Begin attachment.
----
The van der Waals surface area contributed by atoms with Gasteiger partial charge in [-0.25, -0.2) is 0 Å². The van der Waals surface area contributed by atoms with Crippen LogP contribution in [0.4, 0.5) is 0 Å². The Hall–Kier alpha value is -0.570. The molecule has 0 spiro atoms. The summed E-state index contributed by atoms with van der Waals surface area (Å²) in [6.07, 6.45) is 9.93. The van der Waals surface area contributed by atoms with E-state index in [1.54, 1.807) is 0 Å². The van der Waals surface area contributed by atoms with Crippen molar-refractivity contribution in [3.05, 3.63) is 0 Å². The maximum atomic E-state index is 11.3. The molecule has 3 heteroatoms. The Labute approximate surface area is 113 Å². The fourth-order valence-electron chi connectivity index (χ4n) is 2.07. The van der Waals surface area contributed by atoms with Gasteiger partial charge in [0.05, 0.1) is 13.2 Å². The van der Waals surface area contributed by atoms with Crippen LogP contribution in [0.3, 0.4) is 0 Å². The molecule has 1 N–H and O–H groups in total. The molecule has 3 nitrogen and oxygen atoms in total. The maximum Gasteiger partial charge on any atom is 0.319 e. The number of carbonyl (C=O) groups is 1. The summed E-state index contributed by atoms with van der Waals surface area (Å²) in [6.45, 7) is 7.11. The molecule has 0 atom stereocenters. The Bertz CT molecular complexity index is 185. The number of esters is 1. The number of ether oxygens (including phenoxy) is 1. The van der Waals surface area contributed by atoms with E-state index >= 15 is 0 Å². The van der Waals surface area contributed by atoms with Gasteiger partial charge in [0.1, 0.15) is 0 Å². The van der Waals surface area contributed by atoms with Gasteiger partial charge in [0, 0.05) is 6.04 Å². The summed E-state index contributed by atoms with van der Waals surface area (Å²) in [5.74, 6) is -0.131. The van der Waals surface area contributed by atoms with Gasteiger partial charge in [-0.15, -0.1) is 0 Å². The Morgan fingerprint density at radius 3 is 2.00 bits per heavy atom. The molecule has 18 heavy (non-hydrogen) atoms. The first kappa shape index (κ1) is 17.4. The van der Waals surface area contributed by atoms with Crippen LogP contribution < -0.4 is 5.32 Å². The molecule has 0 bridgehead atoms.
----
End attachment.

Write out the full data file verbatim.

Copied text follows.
The van der Waals surface area contributed by atoms with Gasteiger partial charge in [-0.25, -0.2) is 0 Å². The van der Waals surface area contributed by atoms with Crippen LogP contribution in [0.4, 0.5) is 0 Å². The Hall–Kier alpha value is -0.570. The molecule has 0 spiro atoms. The summed E-state index contributed by atoms with van der Waals surface area (Å²) in [6.07, 6.45) is 9.93. The van der Waals surface area contributed by atoms with E-state index in [1.54, 1.807) is 0 Å². The van der Waals surface area contributed by atoms with Crippen molar-refractivity contribution in [3.05, 3.63) is 0 Å². The maximum atomic E-state index is 11.3. The molecule has 3 heteroatoms. The Labute approximate surface area is 113 Å². The fourth-order valence-electron chi connectivity index (χ4n) is 2.07. The van der Waals surface area contributed by atoms with Gasteiger partial charge in [0.05, 0.1) is 13.2 Å². The van der Waals surface area contributed by atoms with Crippen LogP contribution in [0.3, 0.4) is 0 Å². The molecule has 1 N–H and O–H groups in total. The molecule has 3 nitrogen and oxygen atoms in total. The maximum Gasteiger partial charge on any atom is 0.319 e. The number of carbonyl (C=O) groups is 1. The summed E-state index contributed by atoms with van der Waals surface area (Å²) in [6.45, 7) is 7.11. The molecule has 0 atom stereocenters. The Bertz CT molecular complexity index is 185. The number of esters is 1. The number of ether oxygens (including phenoxy) is 1. The van der Waals surface area contributed by atoms with E-state index >= 15 is 0 Å². The van der Waals surface area contributed by atoms with Gasteiger partial charge in [0.1, 0.15) is 0 Å². The van der Waals surface area contributed by atoms with Gasteiger partial charge in [0, 0.05) is 6.04 Å². The summed E-state index contributed by atoms with van der Waals surface area (Å²) in [5.74, 6) is -0.131. The van der Waals surface area contributed by atoms with Gasteiger partial charge in [-0.15, -0.1) is 0 Å². The Morgan fingerprint density at radius 3 is 2.00 bits per heavy atom. The molecule has 18 heavy (non-hydrogen) atoms. The first kappa shape index (κ1) is 17.4. The van der Waals surface area contributed by atoms with Crippen LogP contribution < -0.4 is 5.32 Å². The molecule has 0 bridgehead atoms.